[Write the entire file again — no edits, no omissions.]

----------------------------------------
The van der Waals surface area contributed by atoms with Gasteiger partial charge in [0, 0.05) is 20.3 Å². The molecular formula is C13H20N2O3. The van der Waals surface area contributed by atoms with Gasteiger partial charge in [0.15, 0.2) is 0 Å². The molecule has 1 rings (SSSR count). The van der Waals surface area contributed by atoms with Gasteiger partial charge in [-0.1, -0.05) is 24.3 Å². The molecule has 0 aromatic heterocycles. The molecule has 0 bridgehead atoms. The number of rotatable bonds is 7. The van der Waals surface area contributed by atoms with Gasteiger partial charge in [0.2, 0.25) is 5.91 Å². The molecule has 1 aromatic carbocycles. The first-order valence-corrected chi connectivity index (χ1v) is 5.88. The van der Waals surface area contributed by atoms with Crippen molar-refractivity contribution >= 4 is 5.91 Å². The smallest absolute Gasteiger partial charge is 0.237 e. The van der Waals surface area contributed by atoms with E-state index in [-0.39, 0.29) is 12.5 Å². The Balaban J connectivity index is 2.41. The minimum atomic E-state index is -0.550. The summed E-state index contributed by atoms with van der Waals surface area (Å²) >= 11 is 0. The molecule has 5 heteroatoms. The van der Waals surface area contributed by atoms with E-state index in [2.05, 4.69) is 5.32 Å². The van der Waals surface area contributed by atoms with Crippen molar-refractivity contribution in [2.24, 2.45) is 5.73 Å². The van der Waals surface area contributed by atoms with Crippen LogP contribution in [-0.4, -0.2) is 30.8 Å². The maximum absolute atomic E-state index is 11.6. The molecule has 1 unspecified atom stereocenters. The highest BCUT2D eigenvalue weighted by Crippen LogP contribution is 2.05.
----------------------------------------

The van der Waals surface area contributed by atoms with Gasteiger partial charge in [0, 0.05) is 20.3 Å². The molecular formula is C13H20N2O3. The van der Waals surface area contributed by atoms with Gasteiger partial charge in [0.15, 0.2) is 0 Å². The molecule has 1 rings (SSSR count). The van der Waals surface area contributed by atoms with Gasteiger partial charge in [-0.1, -0.05) is 24.3 Å². The molecule has 0 aromatic heterocycles. The molecule has 0 bridgehead atoms. The number of rotatable bonds is 7. The van der Waals surface area contributed by atoms with Gasteiger partial charge in [0.2, 0.25) is 5.91 Å². The molecule has 1 aromatic carbocycles. The first-order valence-corrected chi connectivity index (χ1v) is 5.88. The van der Waals surface area contributed by atoms with Crippen molar-refractivity contribution >= 4 is 5.91 Å². The smallest absolute Gasteiger partial charge is 0.237 e. The van der Waals surface area contributed by atoms with E-state index in [-0.39, 0.29) is 12.5 Å². The Balaban J connectivity index is 2.41. The minimum atomic E-state index is -0.550. The summed E-state index contributed by atoms with van der Waals surface area (Å²) >= 11 is 0. The molecule has 5 heteroatoms. The van der Waals surface area contributed by atoms with E-state index in [2.05, 4.69) is 5.32 Å². The van der Waals surface area contributed by atoms with Crippen molar-refractivity contribution in [2.24, 2.45) is 5.73 Å². The van der Waals surface area contributed by atoms with Crippen LogP contribution in [-0.4, -0.2) is 30.8 Å². The maximum absolute atomic E-state index is 11.6. The molecule has 1 unspecified atom stereocenters. The highest BCUT2D eigenvalue weighted by Crippen LogP contribution is 2.05.